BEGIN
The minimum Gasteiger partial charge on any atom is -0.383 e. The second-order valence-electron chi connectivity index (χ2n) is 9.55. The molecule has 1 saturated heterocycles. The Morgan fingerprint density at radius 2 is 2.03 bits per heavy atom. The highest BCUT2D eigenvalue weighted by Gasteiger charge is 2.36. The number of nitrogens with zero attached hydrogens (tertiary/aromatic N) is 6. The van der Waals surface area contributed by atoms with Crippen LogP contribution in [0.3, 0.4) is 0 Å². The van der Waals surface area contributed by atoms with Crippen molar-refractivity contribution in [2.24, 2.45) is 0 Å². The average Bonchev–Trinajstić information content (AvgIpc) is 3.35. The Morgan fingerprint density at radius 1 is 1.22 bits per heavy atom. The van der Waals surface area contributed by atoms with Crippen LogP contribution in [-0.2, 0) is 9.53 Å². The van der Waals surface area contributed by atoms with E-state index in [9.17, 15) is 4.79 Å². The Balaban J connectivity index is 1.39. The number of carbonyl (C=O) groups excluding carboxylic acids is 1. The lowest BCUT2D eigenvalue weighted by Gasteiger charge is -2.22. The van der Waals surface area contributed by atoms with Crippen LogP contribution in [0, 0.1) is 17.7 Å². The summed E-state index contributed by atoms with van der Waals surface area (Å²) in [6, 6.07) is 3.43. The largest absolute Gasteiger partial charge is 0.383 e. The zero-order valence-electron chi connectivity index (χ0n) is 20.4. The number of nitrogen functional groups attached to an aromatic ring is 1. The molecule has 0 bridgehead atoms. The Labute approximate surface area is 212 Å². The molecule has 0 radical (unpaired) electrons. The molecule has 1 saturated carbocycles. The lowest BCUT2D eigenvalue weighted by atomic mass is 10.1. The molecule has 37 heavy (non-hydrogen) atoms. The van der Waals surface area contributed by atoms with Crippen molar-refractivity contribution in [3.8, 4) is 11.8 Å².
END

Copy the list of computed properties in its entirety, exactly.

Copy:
The minimum Gasteiger partial charge on any atom is -0.383 e. The second-order valence-electron chi connectivity index (χ2n) is 9.55. The molecule has 1 saturated heterocycles. The Morgan fingerprint density at radius 2 is 2.03 bits per heavy atom. The highest BCUT2D eigenvalue weighted by Gasteiger charge is 2.36. The number of nitrogens with zero attached hydrogens (tertiary/aromatic N) is 6. The van der Waals surface area contributed by atoms with Crippen LogP contribution in [0.3, 0.4) is 0 Å². The van der Waals surface area contributed by atoms with Crippen molar-refractivity contribution in [2.24, 2.45) is 0 Å². The average Bonchev–Trinajstić information content (AvgIpc) is 3.35. The Morgan fingerprint density at radius 1 is 1.22 bits per heavy atom. The van der Waals surface area contributed by atoms with Crippen LogP contribution in [-0.2, 0) is 9.53 Å². The van der Waals surface area contributed by atoms with E-state index in [9.17, 15) is 4.79 Å². The Balaban J connectivity index is 1.39. The number of carbonyl (C=O) groups excluding carboxylic acids is 1. The lowest BCUT2D eigenvalue weighted by Gasteiger charge is -2.22. The van der Waals surface area contributed by atoms with Crippen LogP contribution in [0, 0.1) is 17.7 Å². The summed E-state index contributed by atoms with van der Waals surface area (Å²) in [6, 6.07) is 3.43. The largest absolute Gasteiger partial charge is 0.383 e. The zero-order valence-electron chi connectivity index (χ0n) is 20.4. The number of nitrogen functional groups attached to an aromatic ring is 1. The molecule has 0 bridgehead atoms. The Labute approximate surface area is 212 Å². The molecule has 0 radical (unpaired) electrons. The molecule has 1 saturated carbocycles. The lowest BCUT2D eigenvalue weighted by atomic mass is 10.1. The molecule has 37 heavy (non-hydrogen) atoms. The van der Waals surface area contributed by atoms with Crippen molar-refractivity contribution in [3.8, 4) is 11.8 Å².